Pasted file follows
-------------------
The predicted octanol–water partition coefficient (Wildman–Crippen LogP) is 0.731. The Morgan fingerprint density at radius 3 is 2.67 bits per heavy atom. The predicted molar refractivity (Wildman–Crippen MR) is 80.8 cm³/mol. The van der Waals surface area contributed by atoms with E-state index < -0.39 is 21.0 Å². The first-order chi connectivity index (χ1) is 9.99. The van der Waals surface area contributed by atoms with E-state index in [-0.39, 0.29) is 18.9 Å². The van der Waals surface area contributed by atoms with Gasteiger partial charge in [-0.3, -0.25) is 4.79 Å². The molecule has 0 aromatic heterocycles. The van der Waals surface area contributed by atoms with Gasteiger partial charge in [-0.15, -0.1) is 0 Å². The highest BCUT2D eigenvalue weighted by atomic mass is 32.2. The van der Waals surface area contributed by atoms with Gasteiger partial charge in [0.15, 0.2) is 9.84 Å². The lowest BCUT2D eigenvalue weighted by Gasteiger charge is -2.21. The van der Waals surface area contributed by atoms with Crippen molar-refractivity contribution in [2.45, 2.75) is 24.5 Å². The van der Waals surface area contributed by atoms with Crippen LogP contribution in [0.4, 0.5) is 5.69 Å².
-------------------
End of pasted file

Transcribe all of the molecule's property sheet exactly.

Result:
The predicted octanol–water partition coefficient (Wildman–Crippen LogP) is 0.731. The Morgan fingerprint density at radius 3 is 2.67 bits per heavy atom. The predicted molar refractivity (Wildman–Crippen MR) is 80.8 cm³/mol. The van der Waals surface area contributed by atoms with E-state index < -0.39 is 21.0 Å². The first-order chi connectivity index (χ1) is 9.99. The van der Waals surface area contributed by atoms with E-state index in [-0.39, 0.29) is 18.9 Å². The van der Waals surface area contributed by atoms with Gasteiger partial charge in [-0.3, -0.25) is 4.79 Å². The molecule has 0 aromatic heterocycles. The van der Waals surface area contributed by atoms with Gasteiger partial charge in [-0.15, -0.1) is 0 Å². The highest BCUT2D eigenvalue weighted by atomic mass is 32.2. The van der Waals surface area contributed by atoms with Gasteiger partial charge in [0.15, 0.2) is 9.84 Å². The lowest BCUT2D eigenvalue weighted by Gasteiger charge is -2.21. The van der Waals surface area contributed by atoms with Crippen molar-refractivity contribution in [2.45, 2.75) is 24.5 Å². The van der Waals surface area contributed by atoms with Crippen LogP contribution in [0.4, 0.5) is 5.69 Å².